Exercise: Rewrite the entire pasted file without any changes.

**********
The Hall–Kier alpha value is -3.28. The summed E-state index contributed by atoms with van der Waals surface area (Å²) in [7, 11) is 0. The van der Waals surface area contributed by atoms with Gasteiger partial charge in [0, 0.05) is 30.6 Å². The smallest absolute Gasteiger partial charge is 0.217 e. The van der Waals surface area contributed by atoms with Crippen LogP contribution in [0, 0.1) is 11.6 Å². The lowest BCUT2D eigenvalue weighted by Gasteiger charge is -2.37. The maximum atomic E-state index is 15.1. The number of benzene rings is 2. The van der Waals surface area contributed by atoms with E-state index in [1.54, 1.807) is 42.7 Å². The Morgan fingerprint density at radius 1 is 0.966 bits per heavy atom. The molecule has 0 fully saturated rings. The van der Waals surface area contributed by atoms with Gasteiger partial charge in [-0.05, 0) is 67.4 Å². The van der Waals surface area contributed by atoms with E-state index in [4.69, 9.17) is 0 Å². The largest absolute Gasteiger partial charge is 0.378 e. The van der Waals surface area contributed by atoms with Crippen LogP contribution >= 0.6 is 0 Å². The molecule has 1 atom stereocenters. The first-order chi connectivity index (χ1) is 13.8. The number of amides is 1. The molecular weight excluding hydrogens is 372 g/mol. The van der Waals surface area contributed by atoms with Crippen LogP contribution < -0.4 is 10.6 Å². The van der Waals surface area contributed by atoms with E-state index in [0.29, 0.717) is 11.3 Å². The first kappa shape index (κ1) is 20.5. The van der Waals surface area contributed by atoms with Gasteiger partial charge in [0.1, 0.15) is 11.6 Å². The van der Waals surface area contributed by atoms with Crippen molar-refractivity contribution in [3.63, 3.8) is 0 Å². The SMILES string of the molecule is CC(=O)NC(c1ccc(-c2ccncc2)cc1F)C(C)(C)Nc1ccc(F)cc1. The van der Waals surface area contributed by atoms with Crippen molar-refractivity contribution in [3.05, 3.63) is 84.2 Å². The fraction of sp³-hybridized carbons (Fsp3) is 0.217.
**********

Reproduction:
The Hall–Kier alpha value is -3.28. The summed E-state index contributed by atoms with van der Waals surface area (Å²) in [7, 11) is 0. The van der Waals surface area contributed by atoms with Gasteiger partial charge in [0, 0.05) is 30.6 Å². The smallest absolute Gasteiger partial charge is 0.217 e. The van der Waals surface area contributed by atoms with Crippen LogP contribution in [0, 0.1) is 11.6 Å². The lowest BCUT2D eigenvalue weighted by Gasteiger charge is -2.37. The maximum atomic E-state index is 15.1. The number of benzene rings is 2. The van der Waals surface area contributed by atoms with E-state index in [1.54, 1.807) is 42.7 Å². The Morgan fingerprint density at radius 1 is 0.966 bits per heavy atom. The molecule has 0 fully saturated rings. The van der Waals surface area contributed by atoms with Gasteiger partial charge in [-0.05, 0) is 67.4 Å². The van der Waals surface area contributed by atoms with E-state index in [4.69, 9.17) is 0 Å². The largest absolute Gasteiger partial charge is 0.378 e. The van der Waals surface area contributed by atoms with Crippen LogP contribution >= 0.6 is 0 Å². The molecule has 1 atom stereocenters. The first-order chi connectivity index (χ1) is 13.8. The number of amides is 1. The molecular weight excluding hydrogens is 372 g/mol. The van der Waals surface area contributed by atoms with Crippen LogP contribution < -0.4 is 10.6 Å². The van der Waals surface area contributed by atoms with E-state index in [0.29, 0.717) is 11.3 Å². The first kappa shape index (κ1) is 20.5. The van der Waals surface area contributed by atoms with Gasteiger partial charge in [0.1, 0.15) is 11.6 Å². The van der Waals surface area contributed by atoms with Crippen molar-refractivity contribution in [3.63, 3.8) is 0 Å². The SMILES string of the molecule is CC(=O)NC(c1ccc(-c2ccncc2)cc1F)C(C)(C)Nc1ccc(F)cc1. The van der Waals surface area contributed by atoms with Crippen molar-refractivity contribution in [3.05, 3.63) is 84.2 Å². The fraction of sp³-hybridized carbons (Fsp3) is 0.217.